Worker wins compo for being fired after failing to attend work, explaining to boss he’d “been feeling shit bro”

Emma Koehn / Monday, October 16, 2017

A window and doors installation business that was found to have unfairly dismissed a worker for failing to show up on a job site says it doesn’t know what else it could have done after spending months trying to resolve a tenuous relationship with the employee.

On Friday the Fair Work Commission decided Architectural Project Specialists (APS) was wrong to summarily dismiss one of its installers on May 19 of this year. The employer contacted the worker via voicemail and text message on this date to inform him the business needed a company car and tools returned because “we’re moving on”.

The Commission heard the decision to dismiss the worker was made after he failed to attend work on May 17 and didn’t let the business know about his absence.

The employee told the Commission he had been struck down with food poisoning between May 17 and 19 and this was the reason for his non-attendance, and the company’s managing director said he received a text message from the worker on the the morning of May 18 that read: “Been feeling shit bro not going to make it. Sorry.”

The company says it had previously warned the worker about poor attendance “a hundred times”, and on May 19, after checking in with the employee to ask whether he was going to return to work but not receiving a response, the company sent notification that he was no longer employed by the business.

Fair Work Commission deputy president Susan Booth decided the worker was covered by the Small Business Fair Dismissal Code, as the business had nine employees at the time of dismissal.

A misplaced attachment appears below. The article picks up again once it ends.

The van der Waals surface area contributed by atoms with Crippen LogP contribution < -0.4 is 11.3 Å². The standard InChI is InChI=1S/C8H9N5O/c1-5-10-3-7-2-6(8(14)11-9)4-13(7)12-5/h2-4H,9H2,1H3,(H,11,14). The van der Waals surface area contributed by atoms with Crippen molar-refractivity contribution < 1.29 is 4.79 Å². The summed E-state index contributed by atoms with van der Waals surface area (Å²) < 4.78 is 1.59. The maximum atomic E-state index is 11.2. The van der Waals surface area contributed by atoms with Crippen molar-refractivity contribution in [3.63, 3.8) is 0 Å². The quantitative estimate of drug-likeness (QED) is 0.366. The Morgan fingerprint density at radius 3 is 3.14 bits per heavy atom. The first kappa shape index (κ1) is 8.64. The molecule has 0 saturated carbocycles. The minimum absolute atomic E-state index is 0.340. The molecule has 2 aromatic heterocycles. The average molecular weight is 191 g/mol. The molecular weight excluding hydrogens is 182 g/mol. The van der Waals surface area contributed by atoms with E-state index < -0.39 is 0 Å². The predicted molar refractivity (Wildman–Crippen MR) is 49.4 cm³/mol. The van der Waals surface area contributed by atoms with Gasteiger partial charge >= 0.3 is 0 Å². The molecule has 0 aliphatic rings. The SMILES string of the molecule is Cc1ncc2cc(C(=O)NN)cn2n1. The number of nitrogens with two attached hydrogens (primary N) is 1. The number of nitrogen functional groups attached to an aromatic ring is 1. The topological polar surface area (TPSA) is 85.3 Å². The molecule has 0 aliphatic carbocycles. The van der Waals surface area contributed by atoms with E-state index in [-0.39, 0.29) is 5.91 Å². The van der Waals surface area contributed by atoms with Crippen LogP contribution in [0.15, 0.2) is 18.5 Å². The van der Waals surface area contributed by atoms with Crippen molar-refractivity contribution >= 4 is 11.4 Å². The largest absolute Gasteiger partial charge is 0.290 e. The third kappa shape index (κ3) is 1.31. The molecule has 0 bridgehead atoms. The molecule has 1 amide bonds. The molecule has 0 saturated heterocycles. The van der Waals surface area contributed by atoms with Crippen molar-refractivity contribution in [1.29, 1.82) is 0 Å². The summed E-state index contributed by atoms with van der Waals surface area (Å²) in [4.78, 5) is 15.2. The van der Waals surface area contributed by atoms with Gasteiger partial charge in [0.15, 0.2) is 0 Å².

She considered whether the actions of the worker made a summary dismissal appropriate, but found under the circumstances, failing to attend work and not being contactable for 24 hours was not serious enough behaviour for an automatic firing.

Booth observed that while the business said the worker’s non-attendance had been a pattern of behaviour over some time, the company was not able to provide evidence of warnings to the employee or instances where his wages were affected by non-attendance.

“It would have been a simple matter to produce time and wages records to substantiate this contention, however, despite APS being given an opportunity to provide more information to the Commission after the hearing, nothing was provided,” she said.

As a result, the Commission found there was “no valid reason” for the dismissal, which she said was “harsh, unjust and unreasonable and therefore unfair”.

Booth decided reinstatement in the role was inappropriate and will now consider the amount of compensation APS will have to pay the worker.

Speaking to SmartCompany this morning, a spokesperson for APS says the business had done everything it could to support the employee, and is disappointed that despite sending “so many warnings”, the decision to dismiss the worker will lead to the company paying compensation.

“From around the start of this year, we thought, ‘this is not going to work out’,” the spokesperson says.

The business says it will take more care in hiring people in future, with the spokesperson claiming the business spent significant time trying to help the worker in his personal life.

“I don’t know what else we could do. I think you just can’t get personal with these things,” says the spokesperson.

SmartCompany was unable to contact the worker for comment this morning.

Keeping records is key

Rachel Drew, a partner at law firm Holding Redlich, says small businesses often face challenges when giving warnings to staff, because it’s typical for the bulk of their communications to be done in person, rather than through formal human resources channels.

“It is more common for warnings and discussions to be had very informally,” she says.

“But when it comes to the Commission, and providing evidence around communications to do with performance, the employer needs to be able to show concrete evidence.”

If an employer in a small business finds they need to communicate a warning to a staff member about an issue like attendance, emails are your best bet, Drew says.